We Visit

Northumberland

Dunstanburgh Castle on the stunning Northumberland coast

Crab, casks, castles and coastlines – this area of the North East offers a feast for the eyes and food for the soul

 

Rolling dunes, craggy cliffs, sentinel castles and seemingly infinite beaches – it’s little wonder that the Heritage Coast of Northumberland is designated an Area of Outstanding Natural Beauty (AONB). 

This stunning region offers a feast for the eyes and food for the soul. The inquisitive foodie can enjoy a fruitful meander along this 40-mile coastline between Berwick and Amble. 

Berwick-Upon-Tweed is the oft-exchanged border town of a historically turbulent region, passing frequently between England and Scotland for more than 400 years until 1482. 

Today, it’s a compact community, retaining a frontier feel between the Scottish border, the sea and the wide estuarine Tweed. 

A walk around the Elizabethan bastioned ramparts is a great way to appreciate its charms. Such exertions may well require refreshment. 

For the connoisseur of good beer, Berwick is well served with The Barrels Ale House and community-owned Brown Bear supplying local gems within yards of the walls. 

For those seeking greater finesse, restaurateurs Sarah Watson and Craig Pearson at Audela, offer elegant surroundings and an assured touch, having recently expanded into the former Berwick Cockles sweet factory by the old bridge. 

Expect local fish and game in rich combinations such as pigeon with pig cheek terrine or crab lasagne with langoustine bisque. If you’re inspired to recreate dishes at home – or just fancy a seafront snack – the Berwick Shellfish Company factory shop on Dock Road sells raw and prepared shellfish landed daily by locals. 

Heading south, the Holy Island of Lindisfarne is only accessible via a tidal causeway. The resident population of around 160 is augmented by some 650,000 visitors annually. Stalls selling fresh crab sandwiches and ice cream in the car park immediately set the scene.

The tiny village overflows with home baking and local eateries, alongside primary producers such as St Aidan’s winery and Pilgrims Coffee – scenting the island air from its converted yurt roastery.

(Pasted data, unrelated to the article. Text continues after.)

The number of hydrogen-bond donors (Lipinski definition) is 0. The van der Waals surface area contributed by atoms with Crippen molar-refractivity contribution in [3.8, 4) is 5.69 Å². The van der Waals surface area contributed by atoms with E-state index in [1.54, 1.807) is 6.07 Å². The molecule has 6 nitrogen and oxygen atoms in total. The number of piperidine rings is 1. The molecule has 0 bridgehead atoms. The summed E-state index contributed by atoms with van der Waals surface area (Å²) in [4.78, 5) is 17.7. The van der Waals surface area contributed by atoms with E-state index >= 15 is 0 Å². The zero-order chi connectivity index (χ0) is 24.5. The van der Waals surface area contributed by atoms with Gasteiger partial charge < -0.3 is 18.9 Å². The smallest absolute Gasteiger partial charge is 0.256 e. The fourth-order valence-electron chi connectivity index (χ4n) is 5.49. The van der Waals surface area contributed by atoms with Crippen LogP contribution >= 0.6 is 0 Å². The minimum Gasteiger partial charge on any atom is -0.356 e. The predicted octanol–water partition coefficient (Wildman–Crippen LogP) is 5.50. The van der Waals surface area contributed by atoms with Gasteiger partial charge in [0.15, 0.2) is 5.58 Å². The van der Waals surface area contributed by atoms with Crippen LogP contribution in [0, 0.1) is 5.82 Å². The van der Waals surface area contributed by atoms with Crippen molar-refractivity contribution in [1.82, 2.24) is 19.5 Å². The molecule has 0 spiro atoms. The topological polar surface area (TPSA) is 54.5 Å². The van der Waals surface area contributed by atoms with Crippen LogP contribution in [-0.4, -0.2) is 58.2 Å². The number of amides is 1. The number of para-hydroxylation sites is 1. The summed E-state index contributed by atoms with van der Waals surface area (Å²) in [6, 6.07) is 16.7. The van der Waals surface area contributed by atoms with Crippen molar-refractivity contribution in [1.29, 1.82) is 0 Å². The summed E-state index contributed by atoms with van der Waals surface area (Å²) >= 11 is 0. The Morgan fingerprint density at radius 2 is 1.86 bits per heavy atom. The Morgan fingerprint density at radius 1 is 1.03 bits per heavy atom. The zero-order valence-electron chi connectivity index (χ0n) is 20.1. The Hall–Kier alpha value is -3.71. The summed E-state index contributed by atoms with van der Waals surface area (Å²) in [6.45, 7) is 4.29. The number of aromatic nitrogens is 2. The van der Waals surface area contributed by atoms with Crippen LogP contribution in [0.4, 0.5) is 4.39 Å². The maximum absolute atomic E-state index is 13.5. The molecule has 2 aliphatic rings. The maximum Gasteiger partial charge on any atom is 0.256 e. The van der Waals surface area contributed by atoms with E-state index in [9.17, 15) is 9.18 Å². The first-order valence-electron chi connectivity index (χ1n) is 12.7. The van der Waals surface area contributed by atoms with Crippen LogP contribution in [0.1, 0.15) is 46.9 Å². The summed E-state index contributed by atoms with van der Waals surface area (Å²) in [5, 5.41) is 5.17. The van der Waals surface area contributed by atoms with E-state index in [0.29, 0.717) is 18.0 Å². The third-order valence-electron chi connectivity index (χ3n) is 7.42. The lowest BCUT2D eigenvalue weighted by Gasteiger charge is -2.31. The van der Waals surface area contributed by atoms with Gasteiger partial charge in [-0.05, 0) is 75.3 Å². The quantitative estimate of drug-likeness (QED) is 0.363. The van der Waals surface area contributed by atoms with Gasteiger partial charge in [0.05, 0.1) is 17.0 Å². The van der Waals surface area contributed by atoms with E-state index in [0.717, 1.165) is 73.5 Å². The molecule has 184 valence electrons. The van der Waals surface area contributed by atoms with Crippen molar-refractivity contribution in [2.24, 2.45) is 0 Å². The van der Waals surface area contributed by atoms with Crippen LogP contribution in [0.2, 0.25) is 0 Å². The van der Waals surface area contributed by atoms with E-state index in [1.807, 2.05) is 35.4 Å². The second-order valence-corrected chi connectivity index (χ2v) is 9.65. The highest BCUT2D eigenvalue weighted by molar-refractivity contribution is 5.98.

If caught by the tide on the landward-side then The Barn At Beale offers magnificent views and hearty all-day nourishment such as its locally inspired beer bun burger, oozing with rarebit and homemade chutney – perhaps even a cheeky sundowner outside its Bothy Bar. 

Continuing along the coastal road takes you to Bamburgh, famous for its dramatic castle and as the birth and burial place of Grace Darling – a Victorian heroine commemorated for shipwreck rescues. 

With its beach, extensive dunes and picture-perfect main street, it’s a delightful place. If it’s culinary decadence you’re after, then The Potted Lobster serves sweet local Lindisfarne oysters, triumphant seafood platters and truffle and Parmesan chips. 

For those on a budget, try The Pantry’s hot kipper roll or simply buy the ingredients for a ploughman’s lunch and enjoy the cricket below the castle walls. Doddington Dairy produces local cheeses from the raw milk of just one herd of cows – look out for locally resonant names such as Darling Blue, Cuddy’s Cave or Berwick Edge. 

You’ll know you’ve reached the rugged village of Craster by the smell of smoking kippers. A century ago the North Sea was full of herring and some 20 boats supplied the Craster smokeries’ daily demands for more than 2,000 ‘silver darlings’. Now just L Robson & Sons continues the tradition from its original 19th-century smokehouses. 

Sample the oak-smoked delights of this fourth-generation business direct from the shop or in the restaurant – alongside more exotic variations on local themes such as a Brazilian baked crab or Portuguese bacalhau (salt cod with potatoes). 

The Jolly Fisherman pub opposite the smokery has been welcoming hungry visitors for 165 years. A sunny day in the garden with a glass of wine and a Jolly Fishboard (tasters including crab, salmon rillettes, kipper pâté, smoked salmon, oysters and herring rollmops) is sublime.

After such feasting, what better than a bracing coastal walk to appreciate the provenance of your food? Dunstanburgh Castle is about a mile from the harbour at Craster and there’s usually an ice cream van at the start to fuel your endeavours. 

The marshy hinterlands behind Alnmouth’s largely empty beach lead to Amble and the conclusion of this foodie pilgrimage along Northumberland’s heritage coast. Perhaps it’s fitting to finish at the Fish Shack – a clapperboard, tin-roofed hut on the harbour. Mussels, fish and chips, kippers and crustacea can all be washed down with a local ale in the shadow of Warkworth Castle while overlooking the sea. 

Such direct pleasures encapsulate the culinary DNA of this north eastern corner of England.